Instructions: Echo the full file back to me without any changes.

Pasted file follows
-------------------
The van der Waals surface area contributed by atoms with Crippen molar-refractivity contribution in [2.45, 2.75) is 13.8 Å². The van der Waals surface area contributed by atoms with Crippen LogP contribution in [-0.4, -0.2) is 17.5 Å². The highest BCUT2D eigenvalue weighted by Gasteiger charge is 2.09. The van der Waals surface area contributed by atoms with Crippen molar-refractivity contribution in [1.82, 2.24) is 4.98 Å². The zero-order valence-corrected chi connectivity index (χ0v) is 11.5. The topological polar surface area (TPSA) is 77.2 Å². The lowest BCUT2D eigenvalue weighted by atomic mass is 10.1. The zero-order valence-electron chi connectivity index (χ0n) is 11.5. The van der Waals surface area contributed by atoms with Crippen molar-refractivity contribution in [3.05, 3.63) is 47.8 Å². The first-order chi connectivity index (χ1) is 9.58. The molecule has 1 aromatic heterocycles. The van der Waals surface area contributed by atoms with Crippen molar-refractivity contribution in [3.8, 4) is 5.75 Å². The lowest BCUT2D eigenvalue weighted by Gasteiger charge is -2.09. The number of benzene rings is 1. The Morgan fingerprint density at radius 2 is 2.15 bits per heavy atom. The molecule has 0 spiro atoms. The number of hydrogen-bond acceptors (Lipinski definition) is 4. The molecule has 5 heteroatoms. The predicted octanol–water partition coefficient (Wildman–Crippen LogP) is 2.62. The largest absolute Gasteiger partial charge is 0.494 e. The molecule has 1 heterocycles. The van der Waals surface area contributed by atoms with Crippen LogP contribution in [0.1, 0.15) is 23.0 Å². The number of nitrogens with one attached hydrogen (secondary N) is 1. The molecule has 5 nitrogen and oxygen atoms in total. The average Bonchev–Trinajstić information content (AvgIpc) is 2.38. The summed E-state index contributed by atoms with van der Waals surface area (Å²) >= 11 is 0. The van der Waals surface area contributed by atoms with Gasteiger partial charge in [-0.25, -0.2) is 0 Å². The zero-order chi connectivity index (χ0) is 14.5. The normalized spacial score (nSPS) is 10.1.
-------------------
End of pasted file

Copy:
The van der Waals surface area contributed by atoms with Crippen molar-refractivity contribution in [2.45, 2.75) is 13.8 Å². The van der Waals surface area contributed by atoms with Crippen LogP contribution in [-0.4, -0.2) is 17.5 Å². The highest BCUT2D eigenvalue weighted by Gasteiger charge is 2.09. The van der Waals surface area contributed by atoms with Crippen molar-refractivity contribution in [1.82, 2.24) is 4.98 Å². The zero-order valence-corrected chi connectivity index (χ0v) is 11.5. The topological polar surface area (TPSA) is 77.2 Å². The lowest BCUT2D eigenvalue weighted by atomic mass is 10.1. The zero-order valence-electron chi connectivity index (χ0n) is 11.5. The van der Waals surface area contributed by atoms with Crippen molar-refractivity contribution in [3.05, 3.63) is 47.8 Å². The first-order chi connectivity index (χ1) is 9.58. The molecule has 1 aromatic heterocycles. The van der Waals surface area contributed by atoms with Crippen molar-refractivity contribution in [3.8, 4) is 5.75 Å². The lowest BCUT2D eigenvalue weighted by Gasteiger charge is -2.09. The number of benzene rings is 1. The Morgan fingerprint density at radius 2 is 2.15 bits per heavy atom. The molecule has 0 spiro atoms. The number of hydrogen-bond acceptors (Lipinski definition) is 4. The molecule has 5 heteroatoms. The predicted octanol–water partition coefficient (Wildman–Crippen LogP) is 2.62. The largest absolute Gasteiger partial charge is 0.494 e. The molecule has 1 heterocycles. The van der Waals surface area contributed by atoms with Crippen LogP contribution in [0.1, 0.15) is 23.0 Å². The number of nitrogens with one attached hydrogen (secondary N) is 1. The molecule has 5 nitrogen and oxygen atoms in total. The average Bonchev–Trinajstić information content (AvgIpc) is 2.38. The summed E-state index contributed by atoms with van der Waals surface area (Å²) >= 11 is 0. The van der Waals surface area contributed by atoms with Gasteiger partial charge in [-0.25, -0.2) is 0 Å². The zero-order chi connectivity index (χ0) is 14.5. The normalized spacial score (nSPS) is 10.1.